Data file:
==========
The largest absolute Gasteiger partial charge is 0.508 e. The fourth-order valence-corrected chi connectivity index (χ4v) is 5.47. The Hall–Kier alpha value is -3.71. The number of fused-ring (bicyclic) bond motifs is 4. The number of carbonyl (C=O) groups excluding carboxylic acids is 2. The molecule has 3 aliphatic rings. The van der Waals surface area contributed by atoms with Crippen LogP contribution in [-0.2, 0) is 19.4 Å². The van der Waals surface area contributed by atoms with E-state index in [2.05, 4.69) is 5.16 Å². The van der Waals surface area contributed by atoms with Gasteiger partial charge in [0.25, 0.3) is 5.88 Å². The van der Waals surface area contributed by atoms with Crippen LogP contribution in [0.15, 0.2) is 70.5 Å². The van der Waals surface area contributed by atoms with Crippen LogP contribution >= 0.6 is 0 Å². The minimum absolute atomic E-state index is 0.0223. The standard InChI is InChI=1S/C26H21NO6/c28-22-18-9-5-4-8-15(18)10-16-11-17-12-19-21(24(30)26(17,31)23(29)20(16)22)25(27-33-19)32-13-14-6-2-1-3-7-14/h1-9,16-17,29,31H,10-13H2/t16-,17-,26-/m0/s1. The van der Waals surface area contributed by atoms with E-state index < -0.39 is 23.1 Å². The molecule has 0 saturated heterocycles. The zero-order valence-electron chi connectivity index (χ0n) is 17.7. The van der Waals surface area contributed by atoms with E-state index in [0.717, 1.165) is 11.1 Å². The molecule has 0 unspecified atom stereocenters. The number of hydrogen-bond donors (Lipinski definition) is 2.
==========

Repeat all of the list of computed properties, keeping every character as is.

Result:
The largest absolute Gasteiger partial charge is 0.508 e. The fourth-order valence-corrected chi connectivity index (χ4v) is 5.47. The Hall–Kier alpha value is -3.71. The number of fused-ring (bicyclic) bond motifs is 4. The number of carbonyl (C=O) groups excluding carboxylic acids is 2. The molecule has 3 aliphatic rings. The van der Waals surface area contributed by atoms with Crippen LogP contribution in [-0.2, 0) is 19.4 Å². The van der Waals surface area contributed by atoms with E-state index in [2.05, 4.69) is 5.16 Å². The van der Waals surface area contributed by atoms with Gasteiger partial charge in [0.25, 0.3) is 5.88 Å². The van der Waals surface area contributed by atoms with Crippen LogP contribution in [0.15, 0.2) is 70.5 Å². The van der Waals surface area contributed by atoms with Crippen LogP contribution >= 0.6 is 0 Å². The minimum absolute atomic E-state index is 0.0223. The standard InChI is InChI=1S/C26H21NO6/c28-22-18-9-5-4-8-15(18)10-16-11-17-12-19-21(24(30)26(17,31)23(29)20(16)22)25(27-33-19)32-13-14-6-2-1-3-7-14/h1-9,16-17,29,31H,10-13H2/t16-,17-,26-/m0/s1. The van der Waals surface area contributed by atoms with E-state index < -0.39 is 23.1 Å². The molecule has 0 saturated heterocycles. The zero-order valence-electron chi connectivity index (χ0n) is 17.7. The van der Waals surface area contributed by atoms with E-state index in [0.717, 1.165) is 11.1 Å². The molecule has 0 unspecified atom stereocenters. The number of hydrogen-bond donors (Lipinski definition) is 2.